It’s now about 4:30 and while we’re there a cab pulls up at the other side of the pump, and backs one rear wheel up a little ramp they have next to each pump, which tilts the gas cap way up and … i dunno… lets them fit more gas in? Anaway, I take the opportunity to ask the people how to get to the intersection I need. They say something I can’t quite figure and point in the direction I thought it was. Then they ask the cabbie, who does some complicated motions with his hands…. Ah yes… mmm… How ’bout I just pay you to go there and we’ll follow you? That works.

We go, and we go, and we go, around, down, back, over, around, behind, through… Is he just fucking with us? … loop, one way, one way, back, over stop on some industrial back road where a shitty semi driver has wedged his semi across the road so thoroughly even the tiny motos can’t get past. Wait… Wait…. Go and voilla. We’re there… except… it’s just some random intersection with nothing useful on it.

Did I mention this is like a crazy video game ride? Following a cabbie in a major city during rush hour is crazy. Two people following the cabbie is even more crazy. Especially when they’re motorcycles, and everyone else is used to pushing motos around and expecting that they’ll get out of the way. At one point we lose the cabbie and Dachary has to do some crazy Frogger moves to get in and between the traffic, and I follow – I was so proud of her! She’s leveling up!

But re: the insurance – Fuck. It’s almost 5:00 pm now, everything’s about to close, and dark will be here soon. We need a hotel. “Know of any economical hotels with parking for the bikes?” He starts suggesting hotels like the Marriot (too pricey) and others which I’ve never heard of and I’m like “Whatever you recommend.” And he heads off. We stop and he motions us to stay while he runs in, talks to the bellhop, and comes out. Nope too pricey. We drive down the road, and repeats the process. Nope. Too pricey. Once more and we’re at the Hotel San Rafael* which is 80,000 pesos ($40 US), has internet, a Steak house a couple doors down, and a garage that’ll fit about two compact cars with locked steel doors you can’t see through, and includes breakfast. Oh yeah…

The Cabbie chats with us for a bit, and gives us a card for the company that sells insurance to the taxis suggesting that we go to the url on the card and find a local office. He doesn’t speak a lick of english, but we don’t care. He’s awesome. I ask him the total and he says 27,000 pesos ($13.50 US). I give him 40,000 ($20 US) because he has gone way above and beyond. And no, he wasn’t cutting deals with the hotels, he was just being damn helpful.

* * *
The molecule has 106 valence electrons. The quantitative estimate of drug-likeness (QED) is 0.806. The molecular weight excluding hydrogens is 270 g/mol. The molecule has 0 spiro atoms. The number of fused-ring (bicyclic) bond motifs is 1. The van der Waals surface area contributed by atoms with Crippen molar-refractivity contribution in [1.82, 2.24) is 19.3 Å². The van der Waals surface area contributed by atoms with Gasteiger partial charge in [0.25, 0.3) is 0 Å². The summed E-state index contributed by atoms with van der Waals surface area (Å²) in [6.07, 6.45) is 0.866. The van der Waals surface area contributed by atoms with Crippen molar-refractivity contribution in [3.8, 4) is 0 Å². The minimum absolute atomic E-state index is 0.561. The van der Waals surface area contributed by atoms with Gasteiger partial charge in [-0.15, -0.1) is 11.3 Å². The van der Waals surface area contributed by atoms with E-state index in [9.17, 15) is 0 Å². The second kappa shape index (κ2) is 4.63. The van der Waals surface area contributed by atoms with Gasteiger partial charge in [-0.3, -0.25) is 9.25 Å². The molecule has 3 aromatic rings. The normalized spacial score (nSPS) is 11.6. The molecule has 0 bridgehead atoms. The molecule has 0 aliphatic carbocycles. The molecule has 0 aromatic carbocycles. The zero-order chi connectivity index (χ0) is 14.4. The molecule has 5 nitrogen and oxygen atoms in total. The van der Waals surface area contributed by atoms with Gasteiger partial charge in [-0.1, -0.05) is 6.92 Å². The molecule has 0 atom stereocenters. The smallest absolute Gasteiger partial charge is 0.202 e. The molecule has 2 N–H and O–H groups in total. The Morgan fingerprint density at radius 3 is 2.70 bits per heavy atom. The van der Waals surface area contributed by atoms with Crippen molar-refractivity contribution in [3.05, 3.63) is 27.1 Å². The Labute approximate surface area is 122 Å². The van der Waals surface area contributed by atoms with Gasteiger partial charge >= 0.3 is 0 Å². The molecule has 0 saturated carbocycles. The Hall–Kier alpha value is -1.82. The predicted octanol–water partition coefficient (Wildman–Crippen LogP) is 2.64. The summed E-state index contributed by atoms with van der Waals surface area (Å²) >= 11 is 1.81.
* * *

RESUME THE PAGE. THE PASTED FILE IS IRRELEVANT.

There ended up being some confusion at the desk, they thought we wanted two rooms even though I repeatedly specified just one. We paid too much because we were so not going to look for another place at this point, but then resolved it and they gave us money back.

We head for the ATM down and around the corner as we’re almost totally without cash at this point, and then chill on the upstairs patio of the Red Angus Steak House where, for the first time in two days, we feel we can stop and breathe…

Back in the room we chill with some Dr. Who, then diligently stop to do our research to find where the hell we can actually buy this freaking insurance. But, we find that the Wi-Fi password is incorrect. I go out to the lobby. He assures me it isn’t. I bring out my laptop, click “show password” and type it in, and assure him it is, in fact, “invalid”. Ahh… Yeah, no. He can’t do jack shit about it but “manyana” the other guy will be here and we can resolve it…

I go back to the room, break the news to Dachary, and decide to go use the hotel computer in the lobby. Sure that’s fine he tells me. I sit down. Oh by the way. It’s 2,000 pesos an hour. What? No. Screw that. I don’t want to pay you for the fact that you’ve fucked up the password to your own Wi-Fi. I go back to the room. Dachary agrees that it sucks but rightly points out that it’s a lot better than the alternatives. I go back, and confirm that I still have to pay even though the Wi-Fi is “roto”. “Yup.” he says with a smile, but I can pay for just half an hour if I want. I grumble and hand over the 1000 pesos and start some hardcore googling.

The computer doesn’t have shit for ram, and eventually Internet Exploder explodes. I’ve got ten minutes left and I notice an icon for Chrome on the desktop. Wish i’d know that was there before. More googling. More cross checking. I walk away with four addresses, and about two minutes left.

Back to the room, where we attempt to sleep after debating if getting our sleeping pads and putting them on the hard tile would be softer than the bed or not. We decide it would be about the same, and proceed to toss and turn until about half an hour before the alarm goes off.

Overall, not a great day. But it did give us a wonderful example of the generosity, and helpfulness you keep hearing about the Colombian people, as well as a very tasty, and relaxing dinner. And, Dachary totally leveled during our follow-the-cab escapade.

Side Note: In our experience it’s the day staff who actually has a clue about the net connection. The first thing you do when you get into your room should be to check that the password they gave you actually works, because if you check after the shift change you may be screwed. It’s one of our new rules.

* Hotel San Rafael is at Avda. La Esperanza la miasma Calle 24 N. 43a-49, Barrio Quintaparedes, Bogotá, D.C. There are a bunch of other hotels on that street too. Just keep driving and pulling over in the driveways until you find one that’s to your liking.

About Kay

An old-school geek, addicted to travel, with a love of programming, writing, Esperanto, and starting businesses. -- @masukomi on Twitter.